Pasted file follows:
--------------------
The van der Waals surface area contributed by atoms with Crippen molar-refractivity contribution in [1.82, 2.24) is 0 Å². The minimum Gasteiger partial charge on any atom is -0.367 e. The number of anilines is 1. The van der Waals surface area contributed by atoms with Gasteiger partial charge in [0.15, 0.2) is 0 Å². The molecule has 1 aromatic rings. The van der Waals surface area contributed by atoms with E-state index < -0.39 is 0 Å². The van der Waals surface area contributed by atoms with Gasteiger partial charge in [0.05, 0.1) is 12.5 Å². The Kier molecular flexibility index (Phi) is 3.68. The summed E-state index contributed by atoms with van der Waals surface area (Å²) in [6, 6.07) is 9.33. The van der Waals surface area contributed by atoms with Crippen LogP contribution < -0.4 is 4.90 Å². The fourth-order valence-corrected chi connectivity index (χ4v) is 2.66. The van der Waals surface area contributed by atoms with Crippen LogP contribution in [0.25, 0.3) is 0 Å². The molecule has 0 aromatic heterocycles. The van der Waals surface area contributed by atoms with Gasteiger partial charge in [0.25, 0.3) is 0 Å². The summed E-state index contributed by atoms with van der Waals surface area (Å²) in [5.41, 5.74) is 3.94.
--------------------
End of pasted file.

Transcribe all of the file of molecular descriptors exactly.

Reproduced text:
The van der Waals surface area contributed by atoms with Crippen molar-refractivity contribution in [1.82, 2.24) is 0 Å². The minimum Gasteiger partial charge on any atom is -0.367 e. The number of anilines is 1. The van der Waals surface area contributed by atoms with Gasteiger partial charge in [0.15, 0.2) is 0 Å². The molecule has 1 aromatic rings. The van der Waals surface area contributed by atoms with E-state index < -0.39 is 0 Å². The van der Waals surface area contributed by atoms with Gasteiger partial charge in [0.05, 0.1) is 12.5 Å². The Kier molecular flexibility index (Phi) is 3.68. The summed E-state index contributed by atoms with van der Waals surface area (Å²) in [6, 6.07) is 9.33. The van der Waals surface area contributed by atoms with Crippen LogP contribution < -0.4 is 4.90 Å². The fourth-order valence-corrected chi connectivity index (χ4v) is 2.66. The van der Waals surface area contributed by atoms with Crippen LogP contribution in [0.25, 0.3) is 0 Å². The molecule has 0 aromatic heterocycles. The van der Waals surface area contributed by atoms with Gasteiger partial charge in [0.25, 0.3) is 0 Å². The summed E-state index contributed by atoms with van der Waals surface area (Å²) in [5.41, 5.74) is 3.94.